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Exploring the landscape one stitch at a time

In this post, I would like to share the process of how I created these landscape pieces. They are based on the hand-drawn maps of Lewis and Clark. As you can see in the picture below, I was looking to break up the landscapes to make interesting, individual compositions.

I first dyed white perle cotton thread. Here, I have begun the hand stitching. Sometimes I quilted the entire quilt by machine before stitching by hand, because otherwise I had to quilt around all of the individual stitches, which was more challenging. But sometimes the effect was worth the effort, as it caused the hand stitching to pop out even more from the surface. You'll see this effect in a following close-up.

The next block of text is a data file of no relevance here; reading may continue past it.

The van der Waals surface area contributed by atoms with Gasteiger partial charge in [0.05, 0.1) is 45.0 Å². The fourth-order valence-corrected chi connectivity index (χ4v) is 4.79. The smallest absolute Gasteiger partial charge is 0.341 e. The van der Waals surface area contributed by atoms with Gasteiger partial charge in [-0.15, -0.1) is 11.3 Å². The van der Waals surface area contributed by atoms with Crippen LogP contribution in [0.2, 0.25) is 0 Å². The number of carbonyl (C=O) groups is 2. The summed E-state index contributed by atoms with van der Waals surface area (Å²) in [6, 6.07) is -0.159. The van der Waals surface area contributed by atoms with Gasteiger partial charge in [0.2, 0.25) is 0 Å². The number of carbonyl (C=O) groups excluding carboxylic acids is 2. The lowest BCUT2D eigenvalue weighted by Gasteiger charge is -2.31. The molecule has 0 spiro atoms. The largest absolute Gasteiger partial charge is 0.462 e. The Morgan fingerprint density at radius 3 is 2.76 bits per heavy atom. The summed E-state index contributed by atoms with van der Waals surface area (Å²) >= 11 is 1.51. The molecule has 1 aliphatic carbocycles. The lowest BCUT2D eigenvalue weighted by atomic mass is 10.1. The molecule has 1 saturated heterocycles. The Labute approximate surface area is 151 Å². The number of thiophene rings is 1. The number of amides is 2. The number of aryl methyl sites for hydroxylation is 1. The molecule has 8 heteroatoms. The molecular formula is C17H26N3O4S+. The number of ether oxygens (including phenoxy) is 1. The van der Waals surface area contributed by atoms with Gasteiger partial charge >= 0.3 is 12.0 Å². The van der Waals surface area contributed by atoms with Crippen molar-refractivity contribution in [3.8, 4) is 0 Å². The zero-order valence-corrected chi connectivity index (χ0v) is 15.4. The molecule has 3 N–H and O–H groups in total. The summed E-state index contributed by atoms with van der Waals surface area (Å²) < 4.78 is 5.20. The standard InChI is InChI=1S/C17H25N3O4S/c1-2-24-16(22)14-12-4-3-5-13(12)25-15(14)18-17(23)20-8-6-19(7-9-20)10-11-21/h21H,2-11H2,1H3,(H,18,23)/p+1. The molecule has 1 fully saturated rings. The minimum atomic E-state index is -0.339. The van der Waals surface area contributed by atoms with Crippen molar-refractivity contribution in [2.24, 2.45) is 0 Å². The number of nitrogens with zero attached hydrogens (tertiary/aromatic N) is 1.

Now I have most of the hand-stitching completed. The extra fabric on the sides of the silk cloth were basted (loosely stitched) onto the silk in order to make it more convenient for the embroidery hoop. The yellow strip at the bottom was there for such a purpose, but in the end I decided that in fact it was a great design element and kept it. That was one of those accidental results which can happen in art making and which can be very fun and exciting.

The piece has now been machine quilted. If you look closely, you can see how there are no machine stitches crossing the embroidery, they go around and among it.

Below is a view of the finished piece. You can see the variations in color from hand-dying the silk fabric and cotton threads. I personally really like this effect, as it's more interesting and adds overall depth.

If you'd like to purchase this work, visit Roberta and Bob Rogers Gallery.

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